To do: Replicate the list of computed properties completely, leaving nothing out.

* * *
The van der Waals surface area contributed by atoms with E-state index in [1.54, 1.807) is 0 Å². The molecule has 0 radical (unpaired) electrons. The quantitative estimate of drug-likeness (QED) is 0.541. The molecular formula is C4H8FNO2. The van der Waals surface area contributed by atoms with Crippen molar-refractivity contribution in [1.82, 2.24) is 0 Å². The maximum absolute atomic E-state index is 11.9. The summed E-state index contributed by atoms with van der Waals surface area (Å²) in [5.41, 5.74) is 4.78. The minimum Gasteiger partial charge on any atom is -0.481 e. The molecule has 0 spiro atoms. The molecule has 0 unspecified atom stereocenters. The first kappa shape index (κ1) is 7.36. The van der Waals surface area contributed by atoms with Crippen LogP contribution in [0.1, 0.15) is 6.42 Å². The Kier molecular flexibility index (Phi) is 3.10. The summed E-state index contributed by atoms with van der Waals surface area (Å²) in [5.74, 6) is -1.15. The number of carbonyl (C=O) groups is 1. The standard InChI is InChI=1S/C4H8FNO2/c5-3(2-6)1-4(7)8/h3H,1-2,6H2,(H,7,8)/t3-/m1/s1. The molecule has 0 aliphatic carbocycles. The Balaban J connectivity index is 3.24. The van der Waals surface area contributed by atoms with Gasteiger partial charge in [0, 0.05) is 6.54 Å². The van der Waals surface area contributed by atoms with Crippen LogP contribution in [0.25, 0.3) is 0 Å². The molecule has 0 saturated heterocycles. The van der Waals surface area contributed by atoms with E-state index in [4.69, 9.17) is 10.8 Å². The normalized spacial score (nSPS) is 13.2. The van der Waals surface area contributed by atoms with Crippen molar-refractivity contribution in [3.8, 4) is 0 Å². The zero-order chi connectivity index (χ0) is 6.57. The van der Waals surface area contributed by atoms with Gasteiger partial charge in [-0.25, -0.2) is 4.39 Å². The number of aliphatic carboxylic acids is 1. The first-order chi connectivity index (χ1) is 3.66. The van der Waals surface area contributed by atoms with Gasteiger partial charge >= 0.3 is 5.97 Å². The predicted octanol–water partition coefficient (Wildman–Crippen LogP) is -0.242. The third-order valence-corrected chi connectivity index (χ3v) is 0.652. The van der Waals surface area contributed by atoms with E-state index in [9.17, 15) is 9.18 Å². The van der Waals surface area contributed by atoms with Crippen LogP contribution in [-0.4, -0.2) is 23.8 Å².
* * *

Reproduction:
The van der Waals surface area contributed by atoms with E-state index in [1.54, 1.807) is 0 Å². The molecule has 0 radical (unpaired) electrons. The quantitative estimate of drug-likeness (QED) is 0.541. The molecular formula is C4H8FNO2. The van der Waals surface area contributed by atoms with Crippen molar-refractivity contribution in [1.82, 2.24) is 0 Å². The maximum absolute atomic E-state index is 11.9. The summed E-state index contributed by atoms with van der Waals surface area (Å²) in [5.41, 5.74) is 4.78. The minimum Gasteiger partial charge on any atom is -0.481 e. The molecule has 0 spiro atoms. The molecule has 0 unspecified atom stereocenters. The first kappa shape index (κ1) is 7.36. The van der Waals surface area contributed by atoms with Crippen LogP contribution in [0.1, 0.15) is 6.42 Å². The Kier molecular flexibility index (Phi) is 3.10. The summed E-state index contributed by atoms with van der Waals surface area (Å²) in [5.74, 6) is -1.15. The number of carbonyl (C=O) groups is 1. The standard InChI is InChI=1S/C4H8FNO2/c5-3(2-6)1-4(7)8/h3H,1-2,6H2,(H,7,8)/t3-/m1/s1. The molecule has 0 aliphatic carbocycles. The Balaban J connectivity index is 3.24. The van der Waals surface area contributed by atoms with Gasteiger partial charge in [0, 0.05) is 6.54 Å². The van der Waals surface area contributed by atoms with Crippen LogP contribution in [0.25, 0.3) is 0 Å². The molecule has 0 saturated heterocycles. The van der Waals surface area contributed by atoms with E-state index in [4.69, 9.17) is 10.8 Å². The normalized spacial score (nSPS) is 13.2. The van der Waals surface area contributed by atoms with Crippen molar-refractivity contribution in [3.8, 4) is 0 Å². The zero-order chi connectivity index (χ0) is 6.57. The van der Waals surface area contributed by atoms with Gasteiger partial charge in [-0.25, -0.2) is 4.39 Å². The number of aliphatic carboxylic acids is 1. The first-order chi connectivity index (χ1) is 3.66. The van der Waals surface area contributed by atoms with Gasteiger partial charge >= 0.3 is 5.97 Å². The predicted octanol–water partition coefficient (Wildman–Crippen LogP) is -0.242. The third-order valence-corrected chi connectivity index (χ3v) is 0.652. The van der Waals surface area contributed by atoms with E-state index in [9.17, 15) is 9.18 Å². The van der Waals surface area contributed by atoms with Crippen LogP contribution in [-0.4, -0.2) is 23.8 Å².